Don't be afraid. You can read that headline again. I'll wait for you... Aaaand, okay: With cold fusion nowhere in sight, hot fusion looks to be the cleanest way to whip up some atomic energy. However, the steel needed to line the reactor may not be able to take the heat. UK scientists said that temperatures inside reactors are nearly identical to those reached on the floors of the World Trade Centre that were struck by planes on September 11, 2001—and that the tragedy itself yielded helpful data. Here, on the eve of the terrorist attack's 7th anniversary, is the deal:
By studying the WTC's structural weakening and collapse, scientists can identify the needs of new steel technology in the next atomic age. Steel may truly melt at 1,150ºC, but as low as 500ºC, the iron molecules that are held strong by magnetism at cooler temperatures start to slip, Sergei "Duder" "His Dudeness" "El Dudarino" Dudarev, principal scientist at the United Kingdom Atomic Energy Authority (UKAEA), told BBC News. Imperfections in the metal enhance the oozing even more. The Twin Towers started to weaken when temperatures crossed the 500ºC threshold, and gave way without ever actually melting.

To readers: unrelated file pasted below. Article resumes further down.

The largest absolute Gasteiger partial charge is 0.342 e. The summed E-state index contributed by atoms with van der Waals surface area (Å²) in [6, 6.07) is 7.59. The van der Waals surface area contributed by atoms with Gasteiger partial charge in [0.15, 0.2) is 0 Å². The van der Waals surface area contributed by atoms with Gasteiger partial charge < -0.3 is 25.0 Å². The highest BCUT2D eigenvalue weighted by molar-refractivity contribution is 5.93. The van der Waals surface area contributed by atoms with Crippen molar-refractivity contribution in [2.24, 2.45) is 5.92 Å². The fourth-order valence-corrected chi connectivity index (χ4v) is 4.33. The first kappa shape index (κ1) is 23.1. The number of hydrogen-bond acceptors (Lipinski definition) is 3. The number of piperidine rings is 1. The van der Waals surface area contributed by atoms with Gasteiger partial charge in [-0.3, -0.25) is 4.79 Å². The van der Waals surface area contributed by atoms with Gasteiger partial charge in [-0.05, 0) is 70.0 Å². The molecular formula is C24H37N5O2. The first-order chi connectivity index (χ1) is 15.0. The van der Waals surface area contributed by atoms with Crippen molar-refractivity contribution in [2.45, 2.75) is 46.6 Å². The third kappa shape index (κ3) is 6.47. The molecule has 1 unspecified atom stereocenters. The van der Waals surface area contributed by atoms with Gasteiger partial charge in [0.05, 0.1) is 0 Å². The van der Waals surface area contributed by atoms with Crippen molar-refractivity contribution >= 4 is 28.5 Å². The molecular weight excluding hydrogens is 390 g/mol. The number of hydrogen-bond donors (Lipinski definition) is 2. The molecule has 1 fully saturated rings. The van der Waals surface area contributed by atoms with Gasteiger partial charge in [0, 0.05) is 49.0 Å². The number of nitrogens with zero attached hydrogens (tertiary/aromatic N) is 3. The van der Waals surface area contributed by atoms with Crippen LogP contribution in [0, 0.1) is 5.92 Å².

Today, Dudarev and others are at work on the world's first "large-scale" fusion reactor, called ITER. What the scientists need, though, is a steel that can ease past these temperatures without buckling. "We need to look at the magnetic properties of steel, [and]vary their chemical composition in a systematic way in order to get rid of this behaviour," the Dude told BBC. (No word if graphene is something that could be put to use.)
The weirdest factoid of the whole story is this: Steel's peak elasticity is reached at... 911ºC. Now that gives me the chills. [BBC News]